Friday, February 5
Today we look at Leviticus 21, a difficult passage too often abused through literalism. In Bring the War Home: the White Power Movement and Paramilitary America, historian Dr. Kathleen Belew writes: “Ideas about women, sexuality, and birth in this period (the 1970’s) were deeply intertwined with racial ideology, and not just on the fringe. American white supremacy had long depended upon the policing of white women’s bodies. In order to propagate a white race, white women had to bear white children. While white men’s sexual relationships with nonwhite women mattered less to white supremacists, especially if such activity was secretive, profitable, or part of systematic violence against communities of color, for a white woman to bear nonwhite children was tantamount to racial annihilation.”
The place of women is still debated in parts of the church by people employing arguments relying on poorly understood readings of scripture. We must approach scripture free of such prejudicial readings. White supremacists have abused scripture quoting out of context Leviticus 21 in support of fetishizing and suppressing women and as a false biblical foundation of anti-miscegenation laws.
“He shall marry only a woman who is a virgin. A widow, or a divorced woman, or a woman who has been defiled, a prostitute, these he shall not marry. He shall marry a virgin of his own kin, that he may not profane his offspring among his kin…”
To answer this misinformation we go beyond these cherry-picked passages seeking to understand the original context and intent. The challenge in this case is that expanding the passage forces a confrontation with the ableism of the following verses. Leviticus 21 states that the Aaronic priesthood should not include: “…throughout their generations…anyone who is blind or lame, or one who has a mutilated face or a limb too long, or one who has a broken foot or a broken hand, or a hunchback, or a dwarf, or a man with a blemish in his eyes or an itching disease or scabs or crushed testicles.” Racist, misogynistic, homophobic; and ableist interpretations of scripture abound and remain a problem for the church.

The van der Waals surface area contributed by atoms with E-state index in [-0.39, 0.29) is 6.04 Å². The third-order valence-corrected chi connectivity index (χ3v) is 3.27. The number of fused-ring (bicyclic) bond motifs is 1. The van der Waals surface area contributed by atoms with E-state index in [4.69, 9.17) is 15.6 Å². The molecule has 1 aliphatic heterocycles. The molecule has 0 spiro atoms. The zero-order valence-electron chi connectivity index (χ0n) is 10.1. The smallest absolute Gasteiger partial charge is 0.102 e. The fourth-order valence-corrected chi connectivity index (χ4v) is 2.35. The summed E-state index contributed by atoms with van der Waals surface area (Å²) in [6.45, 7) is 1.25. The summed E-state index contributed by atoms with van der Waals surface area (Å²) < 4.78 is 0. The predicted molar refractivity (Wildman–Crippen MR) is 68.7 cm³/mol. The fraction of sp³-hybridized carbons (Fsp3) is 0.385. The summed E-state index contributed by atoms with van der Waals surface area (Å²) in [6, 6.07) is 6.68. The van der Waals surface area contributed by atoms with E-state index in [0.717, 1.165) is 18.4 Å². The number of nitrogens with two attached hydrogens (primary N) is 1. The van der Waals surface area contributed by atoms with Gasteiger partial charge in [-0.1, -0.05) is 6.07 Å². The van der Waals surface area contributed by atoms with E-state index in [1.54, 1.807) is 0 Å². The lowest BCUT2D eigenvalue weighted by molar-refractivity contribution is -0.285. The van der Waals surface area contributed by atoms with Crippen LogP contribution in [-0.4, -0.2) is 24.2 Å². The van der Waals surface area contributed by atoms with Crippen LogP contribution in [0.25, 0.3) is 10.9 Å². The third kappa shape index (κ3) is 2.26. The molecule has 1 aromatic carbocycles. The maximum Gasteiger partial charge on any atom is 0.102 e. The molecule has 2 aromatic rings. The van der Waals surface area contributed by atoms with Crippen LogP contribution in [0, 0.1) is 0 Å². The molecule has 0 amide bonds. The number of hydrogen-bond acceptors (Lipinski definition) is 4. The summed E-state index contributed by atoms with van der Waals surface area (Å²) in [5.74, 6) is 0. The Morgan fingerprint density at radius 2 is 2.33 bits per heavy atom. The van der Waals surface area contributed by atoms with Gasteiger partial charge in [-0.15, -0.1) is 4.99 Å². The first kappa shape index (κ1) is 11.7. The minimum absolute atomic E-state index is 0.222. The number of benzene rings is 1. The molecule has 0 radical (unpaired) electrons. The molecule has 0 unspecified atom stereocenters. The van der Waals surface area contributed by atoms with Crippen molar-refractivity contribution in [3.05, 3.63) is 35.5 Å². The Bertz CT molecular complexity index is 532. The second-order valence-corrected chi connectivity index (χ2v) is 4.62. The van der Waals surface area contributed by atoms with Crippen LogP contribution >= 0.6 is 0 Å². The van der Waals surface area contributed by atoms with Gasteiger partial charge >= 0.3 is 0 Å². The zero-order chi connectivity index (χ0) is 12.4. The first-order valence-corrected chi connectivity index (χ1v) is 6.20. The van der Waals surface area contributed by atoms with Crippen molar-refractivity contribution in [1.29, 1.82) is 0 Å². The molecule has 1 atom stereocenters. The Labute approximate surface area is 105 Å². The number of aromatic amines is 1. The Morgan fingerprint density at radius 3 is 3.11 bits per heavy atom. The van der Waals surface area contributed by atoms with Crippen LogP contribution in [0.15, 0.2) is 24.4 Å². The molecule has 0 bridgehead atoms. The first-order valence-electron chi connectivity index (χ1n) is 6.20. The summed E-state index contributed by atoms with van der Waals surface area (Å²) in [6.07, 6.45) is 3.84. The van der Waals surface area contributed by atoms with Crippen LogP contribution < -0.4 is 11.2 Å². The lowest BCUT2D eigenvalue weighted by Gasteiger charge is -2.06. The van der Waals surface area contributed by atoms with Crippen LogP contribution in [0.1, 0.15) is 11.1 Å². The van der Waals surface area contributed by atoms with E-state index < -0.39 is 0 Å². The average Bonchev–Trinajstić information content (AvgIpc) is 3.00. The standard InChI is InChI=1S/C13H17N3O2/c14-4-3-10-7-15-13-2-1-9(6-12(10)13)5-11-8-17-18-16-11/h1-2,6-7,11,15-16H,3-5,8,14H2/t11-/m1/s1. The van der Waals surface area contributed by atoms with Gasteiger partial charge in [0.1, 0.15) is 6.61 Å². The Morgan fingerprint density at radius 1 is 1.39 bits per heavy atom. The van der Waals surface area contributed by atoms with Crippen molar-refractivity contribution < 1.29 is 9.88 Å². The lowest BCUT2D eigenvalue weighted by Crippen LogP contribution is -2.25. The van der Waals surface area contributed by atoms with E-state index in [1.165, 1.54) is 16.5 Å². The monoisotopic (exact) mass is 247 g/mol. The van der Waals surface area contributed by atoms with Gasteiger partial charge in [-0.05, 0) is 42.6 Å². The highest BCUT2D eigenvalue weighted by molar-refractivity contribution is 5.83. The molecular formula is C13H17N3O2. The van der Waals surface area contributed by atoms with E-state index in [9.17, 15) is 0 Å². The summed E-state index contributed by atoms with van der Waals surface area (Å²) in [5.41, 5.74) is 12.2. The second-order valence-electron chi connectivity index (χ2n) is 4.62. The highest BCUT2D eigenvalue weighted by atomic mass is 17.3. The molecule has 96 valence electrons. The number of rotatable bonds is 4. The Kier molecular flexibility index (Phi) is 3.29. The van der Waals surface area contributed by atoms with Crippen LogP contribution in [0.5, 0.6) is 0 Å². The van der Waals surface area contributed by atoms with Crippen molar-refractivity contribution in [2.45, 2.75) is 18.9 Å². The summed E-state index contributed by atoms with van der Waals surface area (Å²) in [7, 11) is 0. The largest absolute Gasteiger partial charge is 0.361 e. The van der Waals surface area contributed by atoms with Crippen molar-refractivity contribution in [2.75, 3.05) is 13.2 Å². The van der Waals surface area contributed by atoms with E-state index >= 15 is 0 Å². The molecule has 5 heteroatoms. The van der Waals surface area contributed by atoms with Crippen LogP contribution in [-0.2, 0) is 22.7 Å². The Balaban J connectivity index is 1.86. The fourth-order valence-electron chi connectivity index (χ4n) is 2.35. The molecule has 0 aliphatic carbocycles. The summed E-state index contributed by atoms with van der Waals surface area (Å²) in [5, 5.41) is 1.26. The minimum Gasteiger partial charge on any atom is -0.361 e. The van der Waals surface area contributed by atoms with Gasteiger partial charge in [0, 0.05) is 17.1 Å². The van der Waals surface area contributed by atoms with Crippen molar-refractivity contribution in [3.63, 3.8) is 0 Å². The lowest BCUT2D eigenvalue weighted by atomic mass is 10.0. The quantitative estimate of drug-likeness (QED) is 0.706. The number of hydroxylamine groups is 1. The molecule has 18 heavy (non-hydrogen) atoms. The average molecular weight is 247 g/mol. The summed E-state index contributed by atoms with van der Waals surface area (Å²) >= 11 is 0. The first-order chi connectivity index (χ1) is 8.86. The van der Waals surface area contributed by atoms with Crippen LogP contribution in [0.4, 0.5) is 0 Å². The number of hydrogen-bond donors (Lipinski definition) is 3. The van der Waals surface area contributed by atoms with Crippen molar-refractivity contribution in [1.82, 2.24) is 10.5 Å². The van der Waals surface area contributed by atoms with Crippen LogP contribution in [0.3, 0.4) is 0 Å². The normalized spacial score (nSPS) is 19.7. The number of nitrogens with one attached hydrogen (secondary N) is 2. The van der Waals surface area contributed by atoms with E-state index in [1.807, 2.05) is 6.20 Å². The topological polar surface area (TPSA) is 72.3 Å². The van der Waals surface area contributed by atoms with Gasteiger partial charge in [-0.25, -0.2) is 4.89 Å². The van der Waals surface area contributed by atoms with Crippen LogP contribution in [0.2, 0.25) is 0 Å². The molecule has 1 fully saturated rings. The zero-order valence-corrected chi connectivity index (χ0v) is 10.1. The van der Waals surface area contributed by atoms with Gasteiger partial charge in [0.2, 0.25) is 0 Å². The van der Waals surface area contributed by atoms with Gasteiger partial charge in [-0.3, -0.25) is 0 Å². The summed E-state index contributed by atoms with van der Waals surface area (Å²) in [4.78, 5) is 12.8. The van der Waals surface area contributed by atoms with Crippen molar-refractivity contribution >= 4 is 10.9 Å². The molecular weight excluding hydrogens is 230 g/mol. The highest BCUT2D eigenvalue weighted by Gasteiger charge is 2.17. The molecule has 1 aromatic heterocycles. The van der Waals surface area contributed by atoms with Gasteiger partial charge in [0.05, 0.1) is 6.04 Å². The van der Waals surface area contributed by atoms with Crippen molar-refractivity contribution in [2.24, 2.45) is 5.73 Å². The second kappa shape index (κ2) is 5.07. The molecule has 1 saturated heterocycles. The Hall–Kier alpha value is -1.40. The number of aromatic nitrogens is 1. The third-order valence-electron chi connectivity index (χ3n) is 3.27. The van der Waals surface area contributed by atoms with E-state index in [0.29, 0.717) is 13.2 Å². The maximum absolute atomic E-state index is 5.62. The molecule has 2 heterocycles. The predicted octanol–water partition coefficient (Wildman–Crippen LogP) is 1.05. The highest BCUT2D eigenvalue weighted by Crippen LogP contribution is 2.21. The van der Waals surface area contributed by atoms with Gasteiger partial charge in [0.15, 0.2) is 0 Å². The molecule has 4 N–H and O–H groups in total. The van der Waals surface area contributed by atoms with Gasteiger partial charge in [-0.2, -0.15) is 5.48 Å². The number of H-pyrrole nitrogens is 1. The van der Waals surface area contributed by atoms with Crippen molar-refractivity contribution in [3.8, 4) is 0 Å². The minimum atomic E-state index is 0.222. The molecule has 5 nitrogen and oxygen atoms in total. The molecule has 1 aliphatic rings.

Photo courtesy of LA Johnson/NPR
Action Step: today, with brutal honesty ask if your study of scripture has become lax. Where might you improve in ways that challenge basic assumptions about race. Are you frozen in any one decade or century’s biblical interpretation? How can you allow scripture to breathe more and challenge you in new and fresh ways? Think about the women in your church and in your community. How has the misinterpretation of scripture over time aided to the continuing policing of white women bodies and the criminalization of bodies of black women and women of color?
God of liberty and justice, who hears the silent tears of those wearied by continued inequality and violence: open the ears of everyone in our society to hear the truth of continued racism in this stony land, so that we may return to the places where we will meet you, places of love and respect for all your children;
in the name of the One who was slaughtered for us, your Son Jesus Christ. Amen.
Drawing from “Lift Every Voice and Sing”
Sr. Heather Josselyn-Cranson, OSL
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